Le Compagnon Du Tour de France - Scholar's Choice Edition

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Scholar's Choice, Feb 17, 2015 - 262 pages
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This work has been selected by scholars as being culturally important, and is part of the knowledge base of civilization as we know it. This work was reproduced from the original artifact, and remains as true to the original work as possible. Therefore, you will see the original copyright references, library stamps (as most of these works have been housed in our most important libraries around the world), and other notations in the work. This work is in the public domain in the United States of America, and possibly other nations. Within the United States, you may freely copy and distribute this work, as no entity (individual or corporate) has a copyright on the body of the work.As a reproduction of a historical artifact, this work may contain missing or blurred pages, poor pictures, errant marks, etc. Scholars believe, and we concur, that this work is important enough to be preserved, reproduced, and made generally available to the public. We appreciate your support of the preservation process, and thank you for being an important part of keeping this knowledge alive and relevant.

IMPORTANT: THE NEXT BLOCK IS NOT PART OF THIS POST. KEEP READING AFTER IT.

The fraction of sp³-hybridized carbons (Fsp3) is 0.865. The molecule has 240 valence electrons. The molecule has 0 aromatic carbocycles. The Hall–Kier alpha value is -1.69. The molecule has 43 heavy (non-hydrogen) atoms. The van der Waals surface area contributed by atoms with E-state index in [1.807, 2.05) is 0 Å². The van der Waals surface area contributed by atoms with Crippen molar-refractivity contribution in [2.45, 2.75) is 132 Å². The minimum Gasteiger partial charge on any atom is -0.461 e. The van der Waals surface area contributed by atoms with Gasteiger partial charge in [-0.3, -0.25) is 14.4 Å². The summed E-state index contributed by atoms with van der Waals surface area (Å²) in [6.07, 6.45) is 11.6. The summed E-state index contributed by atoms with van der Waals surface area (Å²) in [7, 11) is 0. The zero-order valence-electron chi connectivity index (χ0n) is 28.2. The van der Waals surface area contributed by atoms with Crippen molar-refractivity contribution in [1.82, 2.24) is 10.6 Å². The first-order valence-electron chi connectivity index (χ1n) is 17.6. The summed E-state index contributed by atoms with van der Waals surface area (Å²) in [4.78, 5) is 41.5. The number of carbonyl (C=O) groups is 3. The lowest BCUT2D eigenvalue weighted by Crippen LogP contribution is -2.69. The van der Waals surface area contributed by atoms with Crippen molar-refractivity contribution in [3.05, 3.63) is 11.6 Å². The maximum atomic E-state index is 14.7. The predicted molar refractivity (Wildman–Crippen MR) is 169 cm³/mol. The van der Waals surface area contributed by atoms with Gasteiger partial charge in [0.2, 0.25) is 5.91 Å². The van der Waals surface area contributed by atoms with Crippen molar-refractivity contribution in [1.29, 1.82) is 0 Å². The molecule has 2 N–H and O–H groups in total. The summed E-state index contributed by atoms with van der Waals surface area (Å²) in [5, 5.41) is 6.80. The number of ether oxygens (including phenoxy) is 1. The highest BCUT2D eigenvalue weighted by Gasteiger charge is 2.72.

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About the author (2015)

George Sand began life as Aurore Dupin, the daughter of a count and a dressmaker. Educated both on her aristocratic grandmother's estate and in a Parisian convent, at 18 she married Casimer Dudevant, a provincial gentleman whose rough temperament was the opposite of her own, and from whom she obtained a separation several years later. At 31 she moved to Paris, where she changed her name and plunged into the bohemian world of French romanticism. Frequently dressed in men's clothing, she participated actively in literary debates, cultural events, and even the revolution of 1848. Sand was friend and correspondent with many of the major artists and writers of her age, including Balzac, Flaubert, and Liszt. Her love affairs with the poet Musset and the composer Chopin were the stuff of legend, chronicled in her own Story of My Life. Sand's immensely popular novels ranged from sentimental stories of wronged women, to utopian socialist fictions, such as her masterpiece in Consuelo, 1842, to explorations of pastoral themes written when she retired, late in life, to her estate in Berry. Though frequently dismissed as overblown or too sentimental, Sand's fiction has recently undergone a revaluation, emerging as an influential body of women's writing. As both a writer and an intellectual personality, Sand is a central figure in nineteenth-century French cultural life. George Sand died in 1876

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